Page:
An experimental television station, being put together by the Consumer Technology Association and the National Association of Broadcasters, will help the industries work out the kinks of the forthcoming ATSC 3.0 standard, which will replace the existing digital TV standards for broadcast.
The two associations most responsible for the television signals hitting your living room are collaborating on making them even better.
This week, the Consumer Technology Association (CTA) and the National Association of Broadcasters (NAB) revealed they would be working on a test lab for the fledgling ATSC 3.0 technology, also known as Next Gen TV, which is expected to replace the current digital television broadcast standard in the next few years.
NAB was responsible for getting the experimental license for the “living laboratory” endeavor, which will allow them to broadcast in the Cleveland area, using spectrum from the existing WJW (channel 31). CTA, meanwhile, would be responsible for managing the experimental station’s activities.
“This is the place where broadcasters, professional equipment manufacturers, consumer technology companies, and other interested parties can work together and experiment with the innovative new standard,” NAB President and CEO Gordon Smith said in a statement.
It’s not the first time the station has been used to broadcast experimental signals—it has done so in smaller-scale experiments since 2015 [PDF], though the initiative will become larger and more formalized with the test station approach.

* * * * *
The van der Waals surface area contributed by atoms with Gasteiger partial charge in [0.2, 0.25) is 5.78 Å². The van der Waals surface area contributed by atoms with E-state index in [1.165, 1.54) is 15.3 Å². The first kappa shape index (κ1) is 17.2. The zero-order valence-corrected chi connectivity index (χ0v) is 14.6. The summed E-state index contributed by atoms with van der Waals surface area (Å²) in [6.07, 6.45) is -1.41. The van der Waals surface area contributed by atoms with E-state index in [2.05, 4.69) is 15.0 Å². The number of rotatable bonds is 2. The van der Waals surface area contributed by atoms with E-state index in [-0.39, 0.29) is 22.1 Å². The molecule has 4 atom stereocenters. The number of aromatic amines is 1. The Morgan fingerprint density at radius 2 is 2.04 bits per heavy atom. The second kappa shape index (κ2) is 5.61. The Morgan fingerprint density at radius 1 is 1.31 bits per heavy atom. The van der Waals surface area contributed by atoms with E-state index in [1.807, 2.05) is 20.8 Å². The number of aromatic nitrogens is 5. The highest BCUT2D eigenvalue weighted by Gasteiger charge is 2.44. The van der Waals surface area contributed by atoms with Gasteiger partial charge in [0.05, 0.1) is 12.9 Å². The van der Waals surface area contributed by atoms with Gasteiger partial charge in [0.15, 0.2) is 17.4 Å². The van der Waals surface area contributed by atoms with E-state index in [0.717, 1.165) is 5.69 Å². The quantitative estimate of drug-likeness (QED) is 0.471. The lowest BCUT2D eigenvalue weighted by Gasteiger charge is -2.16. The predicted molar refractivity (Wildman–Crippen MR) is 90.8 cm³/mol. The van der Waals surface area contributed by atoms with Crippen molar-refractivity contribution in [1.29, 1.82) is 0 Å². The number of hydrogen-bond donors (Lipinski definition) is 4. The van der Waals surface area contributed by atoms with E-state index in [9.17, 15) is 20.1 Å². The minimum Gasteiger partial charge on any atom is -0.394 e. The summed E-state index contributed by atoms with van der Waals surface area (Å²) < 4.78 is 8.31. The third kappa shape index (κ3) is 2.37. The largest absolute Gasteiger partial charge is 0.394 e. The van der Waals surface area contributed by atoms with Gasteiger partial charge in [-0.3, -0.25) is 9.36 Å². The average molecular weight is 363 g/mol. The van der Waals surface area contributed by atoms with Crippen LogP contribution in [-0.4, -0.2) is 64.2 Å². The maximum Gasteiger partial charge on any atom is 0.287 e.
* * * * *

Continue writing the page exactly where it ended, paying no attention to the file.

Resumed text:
This approach is very similar to the one that industry groups undertook when helping to push the HDTV standard over the finish line. In the 1990s, NAB helped put together WHD-TV, a model station in the Washington, DC, area, with the industry donating equipment to the endeavor. The television show Meet the Press was the first program to air on the model station in 1997.
“Just as we collaborated to implement a test station as we led the nation’s transition to digital and HDTV, this partnership will help us test and experiment with this flexible new standard across a variety of applications and with fixed and mobile receivers in a real-world environment,” CTA President and CEO Gary Shapiro said in a news release. “We’re excited to continue our partnership with NAB to take this next critical step toward bringing the many benefits of Next Gen TV to viewers.”
Smith added that the scope of the endeavor was quite large, and NAB would work on both interactive features and transmission strategies involved with the new broadcast technology, which is based on the IP (internet protocol) standard.
“It’s a big effort, and we’re delighted to partner with CTA to enable this work,” he said.